A 31-year-tradition of Mozart in Woodstock will continue at 3 p.m. Sunday, Aug. 13, when the orchestra takes the stage for the final performance of the 2017 Midwest Mozart Festival at the Woodstock Opera House, 121 Van Buren St.
The festival began with a performance July 30 at the Sanfilippo Estate in Barrington Hills, followed by a concert Aug. 6 at the Woodstock Opera House.
The goal of the festival is to offer the unique cultural experience of fine music to a diverse public audience at affordable prices.
“In order to attract a broader audience, we hold the ticket prices down,” said MMF president Zachary Dylan of the Woodstock-based program. The price for A seating is $43, B seating is $28 and student tickets are $10.
The musicians that comprise the Midwest Mozart Festival orchestra were part of the Woodstock Mozart Festival that held their last concert in 2015 and disbanded, just short of the organization’s 30-year anniversary. The musicians then formed their own nonprofit – Midwest Mozart Festival – and have continued bringing Mozart concerts to Woodstock and surrounding areas since then.
“It’s like these folks breathe together, communicating without speaking,” said Dylan of the group that comes together once a year to perform for the Midwest Mozart Festival.
Dylan said Mozart wrote music that sounded simple, but complexities in the music, especially timing, make it a challenge to play. The professional musicians that make up MMF, however, know the music and each other so well, it works.
The program at 3 p.m. Aug. 13, will feature the Overture to Marriage of Figaro, K 492 (W.A. Mozart) and Violin Concerto No. 3, K 216 (W.A. Mozart) featuring Kevin Case on the violin. The program will finish with Symphony No. 40, K550 (W.A.Mozart).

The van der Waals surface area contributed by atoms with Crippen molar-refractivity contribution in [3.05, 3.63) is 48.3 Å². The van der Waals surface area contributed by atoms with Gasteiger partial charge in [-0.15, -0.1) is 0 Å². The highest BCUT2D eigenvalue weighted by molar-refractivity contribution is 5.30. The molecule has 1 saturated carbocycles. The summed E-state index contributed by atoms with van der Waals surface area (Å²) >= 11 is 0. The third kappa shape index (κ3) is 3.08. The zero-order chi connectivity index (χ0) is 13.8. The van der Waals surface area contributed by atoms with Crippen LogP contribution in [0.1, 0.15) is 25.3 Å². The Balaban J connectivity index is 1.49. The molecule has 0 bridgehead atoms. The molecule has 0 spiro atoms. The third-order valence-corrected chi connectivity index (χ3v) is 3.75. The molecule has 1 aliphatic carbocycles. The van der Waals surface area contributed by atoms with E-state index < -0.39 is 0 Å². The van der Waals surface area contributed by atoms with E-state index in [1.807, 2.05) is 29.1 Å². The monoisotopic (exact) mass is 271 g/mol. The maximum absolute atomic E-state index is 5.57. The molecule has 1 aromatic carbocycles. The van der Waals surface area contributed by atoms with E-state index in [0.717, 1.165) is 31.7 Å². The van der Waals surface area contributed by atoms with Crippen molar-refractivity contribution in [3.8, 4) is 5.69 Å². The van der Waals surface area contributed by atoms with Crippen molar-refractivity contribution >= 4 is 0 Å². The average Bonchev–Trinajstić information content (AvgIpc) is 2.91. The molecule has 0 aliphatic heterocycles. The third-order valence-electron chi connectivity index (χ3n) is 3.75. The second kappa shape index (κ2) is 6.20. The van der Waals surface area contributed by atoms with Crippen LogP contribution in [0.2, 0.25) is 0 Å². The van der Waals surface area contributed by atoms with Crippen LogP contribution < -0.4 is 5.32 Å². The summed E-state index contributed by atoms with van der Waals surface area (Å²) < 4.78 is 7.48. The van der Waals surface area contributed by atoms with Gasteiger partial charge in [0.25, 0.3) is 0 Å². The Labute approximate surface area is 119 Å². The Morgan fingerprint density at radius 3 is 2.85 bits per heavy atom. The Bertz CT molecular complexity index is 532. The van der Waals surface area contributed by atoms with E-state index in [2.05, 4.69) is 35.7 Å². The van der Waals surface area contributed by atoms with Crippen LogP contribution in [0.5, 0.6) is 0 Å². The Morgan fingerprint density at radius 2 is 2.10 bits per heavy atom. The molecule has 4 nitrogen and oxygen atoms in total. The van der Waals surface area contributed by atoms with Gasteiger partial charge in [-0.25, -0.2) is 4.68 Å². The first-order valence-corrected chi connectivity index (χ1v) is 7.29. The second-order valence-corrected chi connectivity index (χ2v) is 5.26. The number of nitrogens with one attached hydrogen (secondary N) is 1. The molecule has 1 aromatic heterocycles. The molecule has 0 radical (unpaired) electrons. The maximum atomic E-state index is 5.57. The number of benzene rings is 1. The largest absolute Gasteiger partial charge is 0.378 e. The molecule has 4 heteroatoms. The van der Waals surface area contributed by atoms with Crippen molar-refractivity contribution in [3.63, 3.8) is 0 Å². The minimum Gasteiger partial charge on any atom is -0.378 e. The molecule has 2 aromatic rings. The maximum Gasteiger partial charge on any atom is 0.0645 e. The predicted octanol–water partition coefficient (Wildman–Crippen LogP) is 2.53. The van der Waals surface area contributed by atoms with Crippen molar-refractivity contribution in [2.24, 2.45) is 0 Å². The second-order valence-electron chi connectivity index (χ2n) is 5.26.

“Last year Kevin was a soloist. He was in another zone of sheer perfection and it raises the bar for this year,” said Dylan.
Along with presenting concerts, another significant goal of MMF is to interact with and support music students in schools and other educational facilities through its Youth Music Education Program.
Dylan said that out of 40 musicians involved in the group, 70 percent are music educators with an interest in making sure young people are exposed to music at a young age. He praised the Woodstock School District 200 orchestra program that starts with students in grade school, continuing the program all the way through high school.
He explained that MMF received a grant from the McHenry County Community Foundation to work with all eight string orchestras in the District 200 system. MMF purchased music for the orchestras that the students will begin to learn. As the school year gets underway, students will participate in sectionals with the professional musicians and, eventually, perform in concert alongside them.
A sponsorship program also provides an opportunity for the public to buy a ticket for a music student to attend the Mozart Fest performance.
“Last year we had 21 students attend the concert with the help of our concert program,” said Dylan. “We love having kids at our concert.”